• smooth contour lines of 
            • anterior vertebral bodies
            • posterior vertebral bodies
            • spinolaminar line (inside lamina)
            • tips of spinous process
          • parallel facet joints
          • normal retropharyngeal space
            • < 6 mm at C2
            • < 22 mm at C6
          • retrotracheal space < 14 mm
          • atlanto-dens interval < 5 mm in children and < 3 mm adolescents
          • absent vertebral body wedging 
            • 7% of normal children have a wedge shaped C3 vertebral body
          • absence of  cervical lordosis
            • loss of cervical lordosis may be found in 14% of normal children
          • C2-3 or C3-4 pseudosubluxation < 4mm
            • considered normal as long as the posterior laminar line is contiguous
    • additional xrays (optional)
      • oblique
        • can help visualize facet disruption
      • flexion-extension
        • problematic and should only be performed under physician supervision
  • CT scan
    • useful to identify
      • fractures of upper cervical spine
      • atlantoaxial rotatory subluxation
    • can help to assess the degree of spinal canal compromise
  • MRI
    • indications
      • useful in obtunded patients or patients with closed head injuries
    • findings
      • can help to assess the degree of spinal canal compromise
Treatment
  • Nonoperative
    • initial Immobilization
      • indications
        • all pediatric cervical spine trauma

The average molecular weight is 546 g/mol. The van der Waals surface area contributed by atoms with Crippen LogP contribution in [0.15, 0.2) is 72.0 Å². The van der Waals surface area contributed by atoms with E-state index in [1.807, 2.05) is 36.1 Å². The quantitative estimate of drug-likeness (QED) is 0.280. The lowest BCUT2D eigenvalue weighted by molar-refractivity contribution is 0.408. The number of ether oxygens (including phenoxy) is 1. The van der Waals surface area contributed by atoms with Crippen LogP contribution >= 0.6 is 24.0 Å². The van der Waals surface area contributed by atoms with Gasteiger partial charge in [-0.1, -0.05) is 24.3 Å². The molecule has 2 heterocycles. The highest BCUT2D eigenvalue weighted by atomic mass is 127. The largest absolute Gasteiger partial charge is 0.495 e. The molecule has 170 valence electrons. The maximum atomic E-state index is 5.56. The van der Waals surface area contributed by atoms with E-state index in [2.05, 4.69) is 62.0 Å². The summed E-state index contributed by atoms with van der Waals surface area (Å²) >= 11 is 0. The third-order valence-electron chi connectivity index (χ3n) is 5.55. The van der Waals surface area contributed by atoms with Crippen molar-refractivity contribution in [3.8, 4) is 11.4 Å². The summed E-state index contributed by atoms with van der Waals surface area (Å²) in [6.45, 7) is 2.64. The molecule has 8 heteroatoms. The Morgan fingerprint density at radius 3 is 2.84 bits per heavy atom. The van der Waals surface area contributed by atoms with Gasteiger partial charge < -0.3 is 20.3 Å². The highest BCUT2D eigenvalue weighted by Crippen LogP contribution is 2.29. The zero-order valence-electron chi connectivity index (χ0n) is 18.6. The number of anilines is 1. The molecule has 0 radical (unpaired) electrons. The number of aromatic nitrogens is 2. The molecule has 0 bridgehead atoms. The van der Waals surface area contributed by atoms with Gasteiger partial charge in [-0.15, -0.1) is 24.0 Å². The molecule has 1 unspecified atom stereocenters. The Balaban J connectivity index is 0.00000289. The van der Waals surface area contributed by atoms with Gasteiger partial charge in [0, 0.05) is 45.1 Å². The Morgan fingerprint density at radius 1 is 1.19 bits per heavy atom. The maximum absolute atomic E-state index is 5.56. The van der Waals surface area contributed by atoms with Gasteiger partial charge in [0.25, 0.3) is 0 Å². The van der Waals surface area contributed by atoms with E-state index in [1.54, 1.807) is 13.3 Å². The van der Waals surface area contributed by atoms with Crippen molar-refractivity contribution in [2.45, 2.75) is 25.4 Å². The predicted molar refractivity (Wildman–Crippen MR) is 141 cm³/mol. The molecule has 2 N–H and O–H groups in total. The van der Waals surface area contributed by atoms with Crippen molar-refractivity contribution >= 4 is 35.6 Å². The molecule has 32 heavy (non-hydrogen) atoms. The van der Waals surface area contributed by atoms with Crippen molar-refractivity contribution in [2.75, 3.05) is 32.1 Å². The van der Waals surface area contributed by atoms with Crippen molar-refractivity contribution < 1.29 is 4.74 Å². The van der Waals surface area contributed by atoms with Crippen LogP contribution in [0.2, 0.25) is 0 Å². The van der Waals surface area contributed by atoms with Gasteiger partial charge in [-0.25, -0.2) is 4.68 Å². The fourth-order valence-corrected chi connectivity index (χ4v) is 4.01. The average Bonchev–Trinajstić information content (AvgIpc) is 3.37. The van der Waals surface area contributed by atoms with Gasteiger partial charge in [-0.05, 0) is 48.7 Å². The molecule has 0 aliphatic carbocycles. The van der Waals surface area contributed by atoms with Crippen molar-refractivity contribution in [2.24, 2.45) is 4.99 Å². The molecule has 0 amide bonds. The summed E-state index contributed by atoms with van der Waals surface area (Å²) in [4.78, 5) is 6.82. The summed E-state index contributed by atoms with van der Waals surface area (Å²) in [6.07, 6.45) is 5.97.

• modalities
        • on pediatric spine board with head "cutout" to compensate for large head size
        • commercial collars often do not fit properly, may use sandbags
        • using an adult backboard for pediatric patients creates a dangerous level of cervical flexion   
          • transporting patients less than 8 years of age requires a spine board with occipital depression or enough thoracic elevation to align the cervical and thoracic segments of the spine  
    • observation
      • indications
        • pseudosubluxation C2-3
    • collar immobilization
      • some common indications include
        • stable odontoid fractures
        • atlantoaxial instability
        • acute atlantoaxial rotatory displacement (AARD)
        • stable subaxial cervical spine trauma
      • modalities
        • rigid collar vs. soft collar (depends on injury, often controversial)
    • halo immobilization 
      • some common indications include
        • unstable odontoid fractures
        • occipitocervical instability
        • atlantoaxial instability
        • subacute atlantoaxial rotatory displacement (AARD)
        • C1 fractures (Jefferson fractures)
        • unstable subaxial cervical spine trauma
    • surgical stabilization
      • some common indications
        • unstable cervical spine with spinal cord injury
        • atlantoaxial instability
        • chronic atlantoaxial rotatory displacement (AARD)